This article, by Matthew Yglesias, originally appeared on Slate on 11/19/12. Copyright is a topic that should be of interest to any author, and self-publishing authors in particular, since they don’t have the backing of a mainstream publisher’s legal department.
The Case of the Vanishing Policy Memo: An influential conservative group released a copyright reform memo that was so smart it had to immediately disavow it.
A Friday afternoon policy memo is not normally the sort of thing that gets one’s heart racing, but “Three Myths About Copyright Law and Where To Start To Fix It” was an exception. It offered a bracing attack on the conventional wisdom about intellectual property that’s dominated Congress for decades mounted a vibrant defense of competition, and advocated regulation aimed at consumers rather than incumbent copyright owners.
Even more amazing was the source. The memo went out on the letterhead of the Republican Study Committee—an organization of House Republicans who think the House Republican caucus isn’t insanely conservative enough—under the names of Rep. Jim Jordan and executive director Paul Teller.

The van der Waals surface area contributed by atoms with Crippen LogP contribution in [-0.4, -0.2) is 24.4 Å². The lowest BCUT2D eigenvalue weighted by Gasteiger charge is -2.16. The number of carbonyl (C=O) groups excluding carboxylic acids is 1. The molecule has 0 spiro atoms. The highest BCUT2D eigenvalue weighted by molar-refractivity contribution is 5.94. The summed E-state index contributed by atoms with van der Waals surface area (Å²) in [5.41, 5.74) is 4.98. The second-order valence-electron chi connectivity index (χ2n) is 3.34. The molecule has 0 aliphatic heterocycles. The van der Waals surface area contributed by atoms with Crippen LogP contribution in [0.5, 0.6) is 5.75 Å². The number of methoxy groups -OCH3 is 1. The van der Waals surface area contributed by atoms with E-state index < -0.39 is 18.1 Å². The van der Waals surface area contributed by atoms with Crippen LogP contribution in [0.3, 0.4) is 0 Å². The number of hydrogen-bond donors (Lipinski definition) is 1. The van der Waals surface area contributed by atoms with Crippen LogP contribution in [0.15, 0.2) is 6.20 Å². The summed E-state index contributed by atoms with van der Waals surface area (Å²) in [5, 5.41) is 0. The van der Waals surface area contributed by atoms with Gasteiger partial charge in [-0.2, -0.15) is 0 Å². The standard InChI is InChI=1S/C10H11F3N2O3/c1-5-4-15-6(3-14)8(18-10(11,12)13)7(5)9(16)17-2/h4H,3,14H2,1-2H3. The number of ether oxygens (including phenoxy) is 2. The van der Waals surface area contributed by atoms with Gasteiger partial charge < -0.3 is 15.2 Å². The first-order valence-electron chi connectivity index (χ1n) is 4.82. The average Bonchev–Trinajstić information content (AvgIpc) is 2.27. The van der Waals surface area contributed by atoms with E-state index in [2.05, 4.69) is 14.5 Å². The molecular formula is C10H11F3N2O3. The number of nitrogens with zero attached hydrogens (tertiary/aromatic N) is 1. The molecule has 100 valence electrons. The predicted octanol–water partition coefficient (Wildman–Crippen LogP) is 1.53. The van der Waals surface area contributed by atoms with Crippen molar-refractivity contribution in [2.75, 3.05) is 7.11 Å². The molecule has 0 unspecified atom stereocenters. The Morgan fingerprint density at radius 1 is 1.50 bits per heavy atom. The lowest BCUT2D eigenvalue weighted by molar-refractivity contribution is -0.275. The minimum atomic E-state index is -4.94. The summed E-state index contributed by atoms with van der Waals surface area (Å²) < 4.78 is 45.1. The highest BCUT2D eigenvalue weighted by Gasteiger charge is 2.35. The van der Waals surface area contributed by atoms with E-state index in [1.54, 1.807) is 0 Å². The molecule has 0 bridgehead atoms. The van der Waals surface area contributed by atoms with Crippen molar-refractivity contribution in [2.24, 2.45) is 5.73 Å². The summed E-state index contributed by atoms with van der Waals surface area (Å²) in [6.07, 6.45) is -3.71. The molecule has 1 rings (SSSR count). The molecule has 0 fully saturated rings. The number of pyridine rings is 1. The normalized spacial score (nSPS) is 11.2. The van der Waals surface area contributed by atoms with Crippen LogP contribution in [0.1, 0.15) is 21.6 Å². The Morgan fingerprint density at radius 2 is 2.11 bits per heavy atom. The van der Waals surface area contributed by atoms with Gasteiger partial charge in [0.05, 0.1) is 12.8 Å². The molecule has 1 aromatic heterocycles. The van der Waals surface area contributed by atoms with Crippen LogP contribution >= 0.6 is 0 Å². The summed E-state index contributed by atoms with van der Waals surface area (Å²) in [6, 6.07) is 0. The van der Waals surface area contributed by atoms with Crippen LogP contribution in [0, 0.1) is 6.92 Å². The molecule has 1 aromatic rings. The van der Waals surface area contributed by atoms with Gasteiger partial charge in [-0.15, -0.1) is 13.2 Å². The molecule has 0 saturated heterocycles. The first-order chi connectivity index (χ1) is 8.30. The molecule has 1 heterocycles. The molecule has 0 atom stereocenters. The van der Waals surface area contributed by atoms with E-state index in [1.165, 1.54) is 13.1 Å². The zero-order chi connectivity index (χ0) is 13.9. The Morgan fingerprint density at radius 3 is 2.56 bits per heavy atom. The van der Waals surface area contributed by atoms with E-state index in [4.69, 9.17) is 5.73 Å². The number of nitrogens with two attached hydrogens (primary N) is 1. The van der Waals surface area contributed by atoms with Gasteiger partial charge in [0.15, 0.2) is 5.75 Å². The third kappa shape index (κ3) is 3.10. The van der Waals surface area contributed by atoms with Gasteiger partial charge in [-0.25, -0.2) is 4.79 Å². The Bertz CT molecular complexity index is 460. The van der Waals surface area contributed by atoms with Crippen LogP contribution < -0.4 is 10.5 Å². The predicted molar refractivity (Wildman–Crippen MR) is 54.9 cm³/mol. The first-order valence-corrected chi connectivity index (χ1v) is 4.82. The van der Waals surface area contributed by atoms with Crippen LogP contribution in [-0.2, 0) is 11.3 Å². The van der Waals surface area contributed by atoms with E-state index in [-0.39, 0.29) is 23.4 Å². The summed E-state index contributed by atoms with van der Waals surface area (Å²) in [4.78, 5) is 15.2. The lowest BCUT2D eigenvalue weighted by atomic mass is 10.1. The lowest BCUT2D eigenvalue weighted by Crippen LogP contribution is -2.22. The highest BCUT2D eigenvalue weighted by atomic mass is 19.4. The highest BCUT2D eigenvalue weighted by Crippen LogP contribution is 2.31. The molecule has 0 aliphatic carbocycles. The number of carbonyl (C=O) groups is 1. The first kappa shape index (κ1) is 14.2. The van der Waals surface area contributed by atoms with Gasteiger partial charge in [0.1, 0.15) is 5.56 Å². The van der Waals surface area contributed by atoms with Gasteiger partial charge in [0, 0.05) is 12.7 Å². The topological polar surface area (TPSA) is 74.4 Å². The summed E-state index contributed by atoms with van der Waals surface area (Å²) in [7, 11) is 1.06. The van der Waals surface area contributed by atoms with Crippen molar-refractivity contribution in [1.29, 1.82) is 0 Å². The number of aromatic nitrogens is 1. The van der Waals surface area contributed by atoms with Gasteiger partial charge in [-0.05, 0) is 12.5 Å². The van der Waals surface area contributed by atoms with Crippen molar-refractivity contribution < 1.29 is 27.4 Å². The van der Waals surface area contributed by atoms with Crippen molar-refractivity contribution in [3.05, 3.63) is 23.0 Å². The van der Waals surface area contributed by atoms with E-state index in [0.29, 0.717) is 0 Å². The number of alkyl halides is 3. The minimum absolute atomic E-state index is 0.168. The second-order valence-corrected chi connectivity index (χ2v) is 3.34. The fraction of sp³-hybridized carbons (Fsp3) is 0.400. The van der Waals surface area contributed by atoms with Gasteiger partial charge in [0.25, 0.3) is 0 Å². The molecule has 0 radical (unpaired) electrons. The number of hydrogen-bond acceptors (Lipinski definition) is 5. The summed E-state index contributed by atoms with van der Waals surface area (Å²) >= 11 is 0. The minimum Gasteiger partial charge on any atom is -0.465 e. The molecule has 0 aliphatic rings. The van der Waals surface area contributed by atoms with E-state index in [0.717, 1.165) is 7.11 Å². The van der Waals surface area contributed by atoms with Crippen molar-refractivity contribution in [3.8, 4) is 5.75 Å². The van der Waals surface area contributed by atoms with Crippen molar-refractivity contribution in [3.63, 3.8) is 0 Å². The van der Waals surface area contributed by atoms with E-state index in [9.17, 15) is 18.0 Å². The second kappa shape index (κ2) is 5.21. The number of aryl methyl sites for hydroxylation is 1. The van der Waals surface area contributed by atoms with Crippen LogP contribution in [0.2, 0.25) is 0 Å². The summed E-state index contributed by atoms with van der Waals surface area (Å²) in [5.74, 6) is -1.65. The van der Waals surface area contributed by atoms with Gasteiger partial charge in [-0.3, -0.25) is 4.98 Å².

It was an exciting moment for copyright reformers, who were surprised and delighted to find these new conservative allies. But a moment was all it was. By Saturday, Teller had already retracted the memo, claiming it “was published without adequate review” and needed to be “approached with all facts and viewpoints in hand.”
Common sense suggests there were other reasons for the retraction. Derek Khanna, a tech-savvy young Republican staffer who came to Washington with Sen. Scott Brown before shifting to the RSC to work primarily on cybersecurity and government oversight issues, is clearly well-versed on the subject. He simply lacked the authority to enact a change in position on a topic dominated by powerful interest groups with a ton of money. Khanna’s supervisors seem to have paid too much attention to the merits of the memo and not enough to the larger politics when vetting it. According to Mike Masnick at TechDirt, when news of the memo filtered out to the Motion Picture Association of America and Recording Industry Association of America, those organizations “went ballistic and hit the phones hard, demanding that the RSC take down the report.” They won.